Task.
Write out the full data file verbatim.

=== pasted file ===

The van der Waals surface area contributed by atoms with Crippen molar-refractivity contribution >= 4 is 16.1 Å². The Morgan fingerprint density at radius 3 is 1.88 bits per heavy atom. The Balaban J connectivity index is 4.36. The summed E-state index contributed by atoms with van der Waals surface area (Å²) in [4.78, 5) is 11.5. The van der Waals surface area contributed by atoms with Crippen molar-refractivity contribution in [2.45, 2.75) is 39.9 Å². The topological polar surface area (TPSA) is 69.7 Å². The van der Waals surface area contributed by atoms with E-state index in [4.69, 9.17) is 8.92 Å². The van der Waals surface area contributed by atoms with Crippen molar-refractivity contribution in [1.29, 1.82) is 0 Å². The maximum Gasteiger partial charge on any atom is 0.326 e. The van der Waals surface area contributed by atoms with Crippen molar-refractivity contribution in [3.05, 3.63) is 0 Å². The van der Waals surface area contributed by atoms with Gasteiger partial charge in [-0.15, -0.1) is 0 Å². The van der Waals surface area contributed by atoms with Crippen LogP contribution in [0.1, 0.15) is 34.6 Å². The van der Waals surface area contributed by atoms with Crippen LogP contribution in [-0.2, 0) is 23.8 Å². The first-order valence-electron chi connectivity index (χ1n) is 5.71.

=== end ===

The van der Waals surface area contributed by atoms with Crippen molar-refractivity contribution >= 4 is 16.1 Å². The Morgan fingerprint density at radius 3 is 1.88 bits per heavy atom. The Balaban J connectivity index is 4.36. The summed E-state index contributed by atoms with van der Waals surface area (Å²) in [4.78, 5) is 11.5. The van der Waals surface area contributed by atoms with Crippen molar-refractivity contribution in [2.45, 2.75) is 39.9 Å². The topological polar surface area (TPSA) is 69.7 Å². The van der Waals surface area contributed by atoms with E-state index in [4.69, 9.17) is 8.92 Å². The van der Waals surface area contributed by atoms with Crippen molar-refractivity contribution in [1.29, 1.82) is 0 Å². The maximum Gasteiger partial charge on any atom is 0.326 e. The van der Waals surface area contributed by atoms with Crippen molar-refractivity contribution in [3.05, 3.63) is 0 Å². The van der Waals surface area contributed by atoms with Gasteiger partial charge in [-0.15, -0.1) is 0 Å². The van der Waals surface area contributed by atoms with Crippen LogP contribution in [0.1, 0.15) is 34.6 Å². The van der Waals surface area contributed by atoms with Crippen LogP contribution in [-0.2, 0) is 23.8 Å². The first-order valence-electron chi connectivity index (χ1n) is 5.71.